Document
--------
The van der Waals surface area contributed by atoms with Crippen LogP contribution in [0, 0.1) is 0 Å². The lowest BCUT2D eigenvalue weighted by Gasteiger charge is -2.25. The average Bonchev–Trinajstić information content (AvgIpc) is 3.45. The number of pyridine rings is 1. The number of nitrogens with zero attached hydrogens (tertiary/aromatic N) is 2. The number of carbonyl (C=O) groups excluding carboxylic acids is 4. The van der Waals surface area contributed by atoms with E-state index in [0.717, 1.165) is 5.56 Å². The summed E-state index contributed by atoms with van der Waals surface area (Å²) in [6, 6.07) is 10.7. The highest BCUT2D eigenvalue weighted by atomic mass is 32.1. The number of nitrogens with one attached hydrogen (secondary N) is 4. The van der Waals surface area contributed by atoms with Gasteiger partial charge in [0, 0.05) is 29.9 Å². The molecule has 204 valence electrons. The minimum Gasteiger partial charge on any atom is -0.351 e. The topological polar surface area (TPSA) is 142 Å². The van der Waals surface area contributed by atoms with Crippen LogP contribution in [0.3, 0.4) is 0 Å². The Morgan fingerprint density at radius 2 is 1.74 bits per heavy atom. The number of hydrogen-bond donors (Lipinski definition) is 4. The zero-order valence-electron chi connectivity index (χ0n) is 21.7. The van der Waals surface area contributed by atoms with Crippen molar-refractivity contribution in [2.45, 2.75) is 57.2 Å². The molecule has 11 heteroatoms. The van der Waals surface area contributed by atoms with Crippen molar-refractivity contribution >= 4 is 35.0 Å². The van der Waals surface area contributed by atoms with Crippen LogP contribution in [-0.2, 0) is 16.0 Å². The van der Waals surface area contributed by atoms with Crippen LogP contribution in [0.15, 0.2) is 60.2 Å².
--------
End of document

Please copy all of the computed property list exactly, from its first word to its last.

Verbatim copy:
The van der Waals surface area contributed by atoms with Crippen LogP contribution in [0, 0.1) is 0 Å². The lowest BCUT2D eigenvalue weighted by Gasteiger charge is -2.25. The average Bonchev–Trinajstić information content (AvgIpc) is 3.45. The number of pyridine rings is 1. The number of nitrogens with zero attached hydrogens (tertiary/aromatic N) is 2. The number of carbonyl (C=O) groups excluding carboxylic acids is 4. The van der Waals surface area contributed by atoms with E-state index in [0.717, 1.165) is 5.56 Å². The summed E-state index contributed by atoms with van der Waals surface area (Å²) in [6, 6.07) is 10.7. The highest BCUT2D eigenvalue weighted by atomic mass is 32.1. The number of nitrogens with one attached hydrogen (secondary N) is 4. The van der Waals surface area contributed by atoms with Gasteiger partial charge in [0, 0.05) is 29.9 Å². The molecule has 204 valence electrons. The minimum Gasteiger partial charge on any atom is -0.351 e. The topological polar surface area (TPSA) is 142 Å². The van der Waals surface area contributed by atoms with Crippen LogP contribution in [0.3, 0.4) is 0 Å². The Morgan fingerprint density at radius 2 is 1.74 bits per heavy atom. The number of hydrogen-bond donors (Lipinski definition) is 4. The zero-order valence-electron chi connectivity index (χ0n) is 21.7. The van der Waals surface area contributed by atoms with Crippen molar-refractivity contribution in [2.45, 2.75) is 57.2 Å². The molecule has 11 heteroatoms. The van der Waals surface area contributed by atoms with Crippen molar-refractivity contribution >= 4 is 35.0 Å². The van der Waals surface area contributed by atoms with Crippen LogP contribution in [-0.2, 0) is 16.0 Å². The van der Waals surface area contributed by atoms with Crippen LogP contribution in [0.15, 0.2) is 60.2 Å².